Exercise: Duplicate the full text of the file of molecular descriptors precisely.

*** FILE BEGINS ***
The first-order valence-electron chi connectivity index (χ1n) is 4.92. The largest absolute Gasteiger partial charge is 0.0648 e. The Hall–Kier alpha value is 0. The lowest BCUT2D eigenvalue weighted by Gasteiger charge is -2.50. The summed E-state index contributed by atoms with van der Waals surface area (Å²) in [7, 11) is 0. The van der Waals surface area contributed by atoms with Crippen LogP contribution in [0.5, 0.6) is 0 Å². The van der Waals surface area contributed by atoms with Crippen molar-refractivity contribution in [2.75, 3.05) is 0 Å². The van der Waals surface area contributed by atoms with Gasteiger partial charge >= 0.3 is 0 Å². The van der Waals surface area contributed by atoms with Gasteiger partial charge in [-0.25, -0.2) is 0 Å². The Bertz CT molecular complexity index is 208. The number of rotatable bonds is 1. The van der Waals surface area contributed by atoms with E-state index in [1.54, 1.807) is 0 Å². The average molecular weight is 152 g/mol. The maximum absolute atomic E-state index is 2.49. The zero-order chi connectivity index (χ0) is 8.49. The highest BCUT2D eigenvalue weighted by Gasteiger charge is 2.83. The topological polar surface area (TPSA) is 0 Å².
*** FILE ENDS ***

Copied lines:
The first-order valence-electron chi connectivity index (χ1n) is 4.92. The largest absolute Gasteiger partial charge is 0.0648 e. The Hall–Kier alpha value is 0. The lowest BCUT2D eigenvalue weighted by Gasteiger charge is -2.50. The summed E-state index contributed by atoms with van der Waals surface area (Å²) in [7, 11) is 0. The van der Waals surface area contributed by atoms with Crippen LogP contribution in [0.5, 0.6) is 0 Å². The van der Waals surface area contributed by atoms with Crippen molar-refractivity contribution in [2.75, 3.05) is 0 Å². The van der Waals surface area contributed by atoms with Gasteiger partial charge >= 0.3 is 0 Å². The van der Waals surface area contributed by atoms with Gasteiger partial charge in [-0.25, -0.2) is 0 Å². The Bertz CT molecular complexity index is 208. The number of rotatable bonds is 1. The van der Waals surface area contributed by atoms with E-state index in [1.54, 1.807) is 0 Å². The average molecular weight is 152 g/mol. The maximum absolute atomic E-state index is 2.49. The zero-order chi connectivity index (χ0) is 8.49. The highest BCUT2D eigenvalue weighted by Gasteiger charge is 2.83. The topological polar surface area (TPSA) is 0 Å².